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Two sides of Mexico's best short fiction

May 23, 2009 |  1:13 pm


The new anthology of short stories "Best of Contemporary Mexican Fiction," edited by Álvaro Uribe, is out now from the Dalkey Archive Press. Nothing unites the writers "beyond the quality of their work," Uribe writes in his introduction. "I decided to reverse the usual chronological order so that the reading begins in the present day and ends in a vanishing point in which today's Mexican narrative merges with the rich tradition it inherited." The book begins with Vivian Abenshushan (born in 1972) and ends with Héctor Manjarrez (born in 1945).

At more than 500 pages, it's a big book for containing only 16 stories -- but that's because they are printed in both Spanish and English, side by side (Spanish on the left-hand pages, English on the right).

It's a lovely idea, encouraging a dual reading of the works, all of which appear in English for the first time in this collection. But will those who don't know Spanish really try to read it?

At first, I didn't. My Spanish-language training consists of a quarter-long seventh-grade class. I've picked up a little bit of Spanish from the signs I've seen and conversations I've heard as an Angeleno.  I can say please and thank you and hurl an insult or two, but I can't put a sentence together.

In Álavaro Enrigue's story "On the Death of the Author" -- a marvelously spiraling work of a professor trying to tell the story of the last Native American, alternating between sincerity and skepticism, I found a way into the Spanish version. The culprit was an American colloquialism:

As I imagined it, my ex-wife and I would drive from south to north as if navigating a hip dream; we would see huge things; we would linger in impossibly sinister places; we would talk with free spirits and radical types.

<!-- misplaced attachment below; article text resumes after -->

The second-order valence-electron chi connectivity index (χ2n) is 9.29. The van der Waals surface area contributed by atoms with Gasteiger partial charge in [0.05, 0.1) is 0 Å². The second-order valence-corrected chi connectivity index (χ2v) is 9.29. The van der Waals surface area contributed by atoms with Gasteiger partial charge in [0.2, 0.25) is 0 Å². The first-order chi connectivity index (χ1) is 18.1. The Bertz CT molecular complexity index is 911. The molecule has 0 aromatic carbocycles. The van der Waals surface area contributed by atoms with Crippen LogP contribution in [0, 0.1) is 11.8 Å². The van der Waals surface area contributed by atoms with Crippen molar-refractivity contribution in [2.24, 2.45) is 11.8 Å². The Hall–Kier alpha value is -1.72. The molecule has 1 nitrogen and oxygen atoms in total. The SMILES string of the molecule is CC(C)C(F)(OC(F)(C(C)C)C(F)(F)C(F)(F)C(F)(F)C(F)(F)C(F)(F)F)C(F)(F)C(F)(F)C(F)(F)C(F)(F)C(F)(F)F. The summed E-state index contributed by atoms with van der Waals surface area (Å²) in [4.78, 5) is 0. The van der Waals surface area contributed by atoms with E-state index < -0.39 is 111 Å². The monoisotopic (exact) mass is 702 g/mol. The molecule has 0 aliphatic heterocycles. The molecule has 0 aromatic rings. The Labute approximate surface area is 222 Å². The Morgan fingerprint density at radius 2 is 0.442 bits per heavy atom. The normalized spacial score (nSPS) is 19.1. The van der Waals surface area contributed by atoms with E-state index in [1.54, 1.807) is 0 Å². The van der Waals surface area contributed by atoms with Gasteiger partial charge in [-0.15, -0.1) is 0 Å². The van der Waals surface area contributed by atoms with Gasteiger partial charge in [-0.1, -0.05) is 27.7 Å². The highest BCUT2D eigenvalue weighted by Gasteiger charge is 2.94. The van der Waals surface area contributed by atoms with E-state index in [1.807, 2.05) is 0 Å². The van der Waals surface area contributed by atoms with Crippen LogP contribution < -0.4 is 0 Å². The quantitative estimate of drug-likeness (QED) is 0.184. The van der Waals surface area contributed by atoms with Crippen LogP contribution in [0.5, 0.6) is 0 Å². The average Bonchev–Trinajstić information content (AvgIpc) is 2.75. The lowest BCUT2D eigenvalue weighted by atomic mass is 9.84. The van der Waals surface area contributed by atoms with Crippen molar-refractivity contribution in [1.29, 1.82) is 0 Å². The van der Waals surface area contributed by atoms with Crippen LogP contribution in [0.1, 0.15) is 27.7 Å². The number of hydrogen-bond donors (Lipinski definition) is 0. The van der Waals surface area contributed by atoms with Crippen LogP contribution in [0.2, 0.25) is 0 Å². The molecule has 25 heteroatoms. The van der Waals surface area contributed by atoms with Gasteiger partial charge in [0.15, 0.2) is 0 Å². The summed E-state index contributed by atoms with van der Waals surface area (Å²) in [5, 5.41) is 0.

En ese viaje, tal como lo pensaba, mi ex mujer y yo manejaríamos de sur a norte como navegando el sueño de un hipster y veríamos cosas descomunales, nos detendríamos en lugares imposiblemente siniestros, y hablaríamos con espíritus libres y francamente irregulares.

Because the phrase "hip dream" sounded strange to me, the italicized "hipster" on the opposite page caught my eye. And it made me wonder -- isn't "hipster" a certain type of person, rather than the equivalent of the adjective "hip"? Does "the dream of a hipster" (which is how the Spanish phrase seems to read to me) mean something slightly different from "a hip dream"? I am absolutely unqualified as a translator -- I know almost no Spanish, and any familiarity I have with the culture of Mexico is filtered through Mexican-American-Angeleno culture -- but my curiosity was sparked.

The sentence above shows another difference beyond hipster/hip: The chain of semicolons in the English version is in the Spanish version a series of phrases connected by commas and the conjunction "and" ("y"). The rhythm has been changed by translator C.M. Mayo.

Clearly, Mayo knows what she is doing; she's fluent in Spanish. But these differences point up the fact that translation is also creative writing, not transliteration. This is obvious to people who think about works in translation, but it is a reminder to me that as much as I like this story in the version I can read, I'd really love to be able to consume it in its original form.

Which is perhaps one of the motivations behind setting the stories next to each other in their original and translated versions: to generate a thirst for the one you can't have.

Editor Uribe and contributor Cristina Rivera-Garza ("Nostalgia") will be at Skylight Books for a reading and discussion today at 5 p.m.; there will be, I hear, mini-burritos from the delicious L.A. restaurant Yuca's.

-- Carolyn Kellogg

Photo: Daveness 98 via Flickr